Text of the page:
Microsoft Explains Windows 8 Boot Options
Users of Windows 8 will experience a different way of accessing their PC's boot options, which Microsoft described on Tuesday.
Windows 8, which is currently available at the beta stage, boots so fast that there's too little time to access alternative boot options, which are traditionally accessed via the "F" function keys when a system powers up. It's a good problem to have because Windows 8 becomes available quickly to users. The downside is that traditional F2, F8 and F12 key presses to access the BIOS are too slow to interrupt the system boot.
The Windows 8 team took a second look at how to enable those options in the new and faster OS. Chris Clark, a program manager on Microsoft's user experience group, explained in a blog post how users can quickly boot and still have access to traditional BIOS and new Unified Extensible Firmware Interface (UEFI) boot options.
Windows 8 boots in less than seven seconds on a solid-state drive (SSD). Clark said that an SSD actually facilitates the boot speed. The POST period during the startup process now takes less than two seconds and the time allowed to switch to a different boot path can be less than 200 milliseconds, he wrote. That's too fast for a key press, yet PC users may have lots of reasons to enter the firmware. They may want to boot to another Windows OS, boot to another device such as a USB drive, enter Safe Mode (which still exists in Windows 8) or initiate a repair or change prior to a Windows 8 startup.
Boot Options Menu and 'WinRE'
Microsoft added a boot options menu in Windows 8, which lives inside of a "Windows recovery environment" (WinRE). This WinRE design serves as a reference base against any unwanted changes that might be made by software.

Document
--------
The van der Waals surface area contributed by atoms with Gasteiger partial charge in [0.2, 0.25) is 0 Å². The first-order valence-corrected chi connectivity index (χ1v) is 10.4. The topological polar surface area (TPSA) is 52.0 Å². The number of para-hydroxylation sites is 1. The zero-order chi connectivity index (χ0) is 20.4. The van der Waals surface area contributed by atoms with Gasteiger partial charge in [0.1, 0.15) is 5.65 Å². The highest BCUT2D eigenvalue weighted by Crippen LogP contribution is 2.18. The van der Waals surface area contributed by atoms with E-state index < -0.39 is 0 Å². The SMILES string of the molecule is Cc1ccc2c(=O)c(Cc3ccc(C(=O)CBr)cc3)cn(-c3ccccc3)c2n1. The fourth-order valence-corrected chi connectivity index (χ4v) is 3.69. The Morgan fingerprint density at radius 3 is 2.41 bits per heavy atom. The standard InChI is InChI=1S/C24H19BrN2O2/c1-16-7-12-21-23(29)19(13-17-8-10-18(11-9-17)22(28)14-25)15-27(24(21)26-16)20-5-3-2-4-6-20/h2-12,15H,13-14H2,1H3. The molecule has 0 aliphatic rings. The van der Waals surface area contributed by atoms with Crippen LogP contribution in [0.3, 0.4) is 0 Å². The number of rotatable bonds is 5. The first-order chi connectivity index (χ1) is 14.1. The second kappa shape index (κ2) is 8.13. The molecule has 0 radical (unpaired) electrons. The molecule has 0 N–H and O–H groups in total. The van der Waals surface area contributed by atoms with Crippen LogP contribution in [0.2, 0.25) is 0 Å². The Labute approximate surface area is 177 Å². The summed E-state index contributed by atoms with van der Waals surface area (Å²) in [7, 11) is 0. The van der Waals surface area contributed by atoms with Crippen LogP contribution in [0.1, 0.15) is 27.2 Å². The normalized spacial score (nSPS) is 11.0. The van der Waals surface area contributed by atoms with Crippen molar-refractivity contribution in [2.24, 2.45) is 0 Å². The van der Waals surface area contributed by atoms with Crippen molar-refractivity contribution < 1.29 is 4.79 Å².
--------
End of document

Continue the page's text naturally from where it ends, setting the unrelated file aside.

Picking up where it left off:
"Since the source image for WinRE contains drivers and files that are kept separate from the main Windows installation, it's not affected by any software changes and is a reliable environment to begin troubleshooting from the boot options menu," Clark explained in the blog post.
The Windows 8 boot options menu is easily accessible throughout the operating system, even after the system has booted. It also can be accessed during a system restart by holding down the SHIFT key. Microsoft additionally added a new tag for command-line users to access the boot options menu. They can type "shutdown.exe /r /o" to get to that menu.
Most of the traditional BIOS preboot options can be accessed through the boot options menu. Users can boot to USB drive or DVD recovery disk. They can boot to "another installed version of Windows." They can refresh, reset or troubleshoot the PC. The boot options menu is also the place for developers to disable drivers signing and to enter the debugging mode, Clark explained.
If a boot fails on a first try, Windows 8 will try again. However, if that second attempt also fails to start the machine, "Windows RE is automatically loaded and launches the specialized Startup Repair Tool," Clark stated. He didn't provide much detail about this tool, although he said that it specifically fixes errors in the boot process.
Those users of Windows 8 who fail to boot on the second try also get taken automatically to the boot options menu screen.
The kind of hardware that's used with Windows 8 will make a difference for users in terms of what boot options they'll have. For Windows 8 running on older "legacy" hardware, the features of "booting to firmware settings and booting directly to a device" won't be accessible through the boot options menu, Clark explained. Instead, those features can be accessed by the older method of pressing F2 to enter the BIOS settings. Microsoft officials have claimed that Windows 8 will run on hardware that was capable of running Windows 7.
While Clark didn't mention it, booting to a Linux operating system on a Windows 8 machine appears to be a whole different kettle of fish that's associated with a UEFI "secure boot" controversy. Users who want to do that probably won't be able to do so on a Windows RT device (also known as "Windows on ARM"). This potential limitation has raised the ire of many people in the Linux community.
The new ARM-based Windows 8 devices will use the newer UEFI-based firmware, rather than BIOS, to boot the system. UEFI features a secure boot certification process that reduces the risks of booting into malware, but that feature doesn't play well with Linux OS variants. Microsoft will require hardware manufacturers to have the secure boot feature turned on by default in new Windows RT devices, but users of x86/x64 Windows 8 machines apparently will be able to turn that feature off.
Microsoft has said that it expects to deliver a "release preview" of Windows 8 in the first week of June. The OS may be rolled out as a final product sometime in the fall of this year.
Kurt Mackie is online news editor for the 1105 Enterprise Computing Group.